And what about the verdict?
Unanimously and in line with my amateur opinion.
“I think I like underwater wine a little more,” Kettman said.
According to Jacob, it was fuller, with a “wider flavor.”
“There is elegance in ocean wine,” Boras said, “but I don’t think the average consumer would notice too much of a difference.”
Stolpman and Barbieri were in the same boat.
“So maybe this isn’t just a marketing gimmick,” I said. “Oh, this is a little useless,” Jacob said, wondering if the traditionally aged wine is properly stored and handled.
Good point of view. Was the Great Santa Barbara Wine Tasting rigged?
“No chance,” said the owners.
Jacob, like the others, looked impressed, intrigued, and a little surprised at the results. She, Boras and Stolpman said they would be curious to see how their wines would live underwater.
I raised my hand and asked why we had been told in advance which wine was which. I thought we should have a blind tasting.
Okay, said the guys at Ocean Fathoms. In the second round, using the 2016 Ocean Fathoms Super Tuscan, which would have sold for about $ 50 (or several times the price if it had been bathed), two more glasses were placed in front of each of us, but we were not told which wine was lived with fish for a year.
Again, the result was unanimous. And when the wines were identified, the ocean-aged wine won again.
Okay, I said, but if traditionally stored wine was kept a little longer, would it end up being softer and softer, like a silkier ocean-aged wine?
Not necessarily, experts said, who suspected that sea wine evolved along a different molecular path. Both would be fine, they agreed, but they would be different.
Is this difference worth a few hundred dollars?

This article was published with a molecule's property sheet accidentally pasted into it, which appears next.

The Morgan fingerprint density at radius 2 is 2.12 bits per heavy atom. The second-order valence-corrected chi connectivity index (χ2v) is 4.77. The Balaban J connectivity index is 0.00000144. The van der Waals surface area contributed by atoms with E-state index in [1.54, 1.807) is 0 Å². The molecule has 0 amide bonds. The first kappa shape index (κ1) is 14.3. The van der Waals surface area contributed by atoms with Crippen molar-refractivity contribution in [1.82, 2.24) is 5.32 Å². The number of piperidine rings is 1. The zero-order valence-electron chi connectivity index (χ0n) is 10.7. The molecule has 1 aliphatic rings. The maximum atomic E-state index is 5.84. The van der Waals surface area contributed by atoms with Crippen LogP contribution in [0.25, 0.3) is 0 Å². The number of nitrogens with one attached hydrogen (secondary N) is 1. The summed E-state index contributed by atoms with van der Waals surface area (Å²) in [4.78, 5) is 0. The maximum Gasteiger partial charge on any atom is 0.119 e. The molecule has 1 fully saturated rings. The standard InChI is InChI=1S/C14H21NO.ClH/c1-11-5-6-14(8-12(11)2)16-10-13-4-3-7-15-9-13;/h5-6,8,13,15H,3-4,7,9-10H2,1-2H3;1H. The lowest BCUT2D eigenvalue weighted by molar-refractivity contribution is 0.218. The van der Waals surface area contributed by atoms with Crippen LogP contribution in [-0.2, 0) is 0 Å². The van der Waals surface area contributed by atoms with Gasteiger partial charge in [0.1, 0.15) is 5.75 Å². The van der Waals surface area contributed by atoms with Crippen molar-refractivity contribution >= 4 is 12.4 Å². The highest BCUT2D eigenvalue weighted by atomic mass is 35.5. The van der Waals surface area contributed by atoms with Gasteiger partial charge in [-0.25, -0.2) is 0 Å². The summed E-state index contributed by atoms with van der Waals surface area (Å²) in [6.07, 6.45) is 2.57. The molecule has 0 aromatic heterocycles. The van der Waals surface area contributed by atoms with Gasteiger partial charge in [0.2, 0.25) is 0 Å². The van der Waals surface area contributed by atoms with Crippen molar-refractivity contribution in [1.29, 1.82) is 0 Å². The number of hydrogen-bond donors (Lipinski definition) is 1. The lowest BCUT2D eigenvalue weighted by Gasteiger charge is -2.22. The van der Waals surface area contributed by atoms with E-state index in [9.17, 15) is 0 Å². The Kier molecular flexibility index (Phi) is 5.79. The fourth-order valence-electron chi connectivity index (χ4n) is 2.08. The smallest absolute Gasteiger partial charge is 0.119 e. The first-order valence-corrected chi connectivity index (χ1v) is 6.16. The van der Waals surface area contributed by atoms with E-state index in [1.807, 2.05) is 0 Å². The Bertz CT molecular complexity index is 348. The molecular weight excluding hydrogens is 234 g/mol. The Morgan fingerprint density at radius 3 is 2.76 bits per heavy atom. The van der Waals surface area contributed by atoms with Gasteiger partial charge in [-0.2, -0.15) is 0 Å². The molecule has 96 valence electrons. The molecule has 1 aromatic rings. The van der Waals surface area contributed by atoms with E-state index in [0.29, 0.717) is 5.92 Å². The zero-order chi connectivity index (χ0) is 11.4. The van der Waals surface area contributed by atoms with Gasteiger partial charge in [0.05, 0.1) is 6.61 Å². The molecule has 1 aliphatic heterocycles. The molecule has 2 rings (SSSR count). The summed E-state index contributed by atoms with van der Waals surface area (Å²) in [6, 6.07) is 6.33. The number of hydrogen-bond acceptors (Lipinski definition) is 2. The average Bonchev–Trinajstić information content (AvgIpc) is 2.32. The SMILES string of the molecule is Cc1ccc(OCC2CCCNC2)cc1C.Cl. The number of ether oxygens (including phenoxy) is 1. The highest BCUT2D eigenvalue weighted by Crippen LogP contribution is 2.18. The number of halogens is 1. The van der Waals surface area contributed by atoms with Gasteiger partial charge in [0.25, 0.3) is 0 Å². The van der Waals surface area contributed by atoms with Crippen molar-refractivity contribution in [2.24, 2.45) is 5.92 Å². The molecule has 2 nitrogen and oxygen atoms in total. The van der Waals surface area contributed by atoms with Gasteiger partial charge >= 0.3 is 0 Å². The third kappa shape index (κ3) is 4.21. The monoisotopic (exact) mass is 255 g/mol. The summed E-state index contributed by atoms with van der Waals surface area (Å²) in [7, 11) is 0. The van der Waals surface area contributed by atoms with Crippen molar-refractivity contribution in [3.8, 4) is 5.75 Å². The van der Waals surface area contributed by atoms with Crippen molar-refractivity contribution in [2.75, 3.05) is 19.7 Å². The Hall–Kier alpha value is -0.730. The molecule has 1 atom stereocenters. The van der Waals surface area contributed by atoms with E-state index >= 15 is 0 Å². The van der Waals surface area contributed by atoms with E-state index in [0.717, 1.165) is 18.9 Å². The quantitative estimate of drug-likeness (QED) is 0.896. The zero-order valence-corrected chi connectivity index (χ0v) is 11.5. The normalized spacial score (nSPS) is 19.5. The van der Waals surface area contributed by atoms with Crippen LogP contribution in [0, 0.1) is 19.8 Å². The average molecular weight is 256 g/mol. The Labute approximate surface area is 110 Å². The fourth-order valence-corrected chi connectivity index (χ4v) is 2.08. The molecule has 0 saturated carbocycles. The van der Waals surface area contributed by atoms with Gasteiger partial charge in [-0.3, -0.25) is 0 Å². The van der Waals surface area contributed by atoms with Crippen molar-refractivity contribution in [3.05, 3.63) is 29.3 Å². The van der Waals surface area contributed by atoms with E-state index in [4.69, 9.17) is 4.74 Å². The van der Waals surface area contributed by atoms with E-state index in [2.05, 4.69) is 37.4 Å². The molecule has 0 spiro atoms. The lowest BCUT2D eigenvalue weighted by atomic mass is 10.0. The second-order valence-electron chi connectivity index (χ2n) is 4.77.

Probably for some high rollers. But Stolpman, who makes great $ 20 red wines, stressed that we have tasted wines that the vast majority of wine lovers will never buy. And it would probably be unwise for Ocean Fathoms or its clients to throw a $ 10 bottle of wine into the ocean for a year and then try to charge $ 100 for it.
So we’re talking about trying to use the ocean as a wine cooler for the benefit of a privileged few, with the owners claiming that it will have minimal environmental impact and that wine storage is a form of aquaculture that can be allowed. in accordance with the Coastal Areas Act.
A Coastal Commissioner told me that this is not even a close call because that does not mean Ocean Fathoms is asking permission to grow algae or shellfish. In their report, the staff said that “wine is not an aquatic plant or animal and therefore the proposed project does not fit the definition of aquaculture.” In addition, an employee told me that “our job is not to creatively seek loopholes that will further industrialize the ocean.”
If Ocean Fathoms were greenlit, how many more winemakers would want to install their own wine cabinets off the California coast? And is the ocean really needed, or enough lake, or perhaps a sealed container of salt water installed on one of these vibration training platforms?
Azzaretto is not ready to give up and is considering a new application for a permit. He says that we have world-class grapes next to a stunning ocean, and these are two beautiful natural treasures that should be combined. In a dream, people will flock from all over the world to taste bottles of wine stained with a salty crust.
But grapes can travel, and outside of California there are plenty of open seas and opportunities, especially now that a whole room of judges has spoken out about ocean aging.
If the team goes to distant waters, I will gladly close the swim with a bottle smashed on my nose.
Not a $ 350 bottle.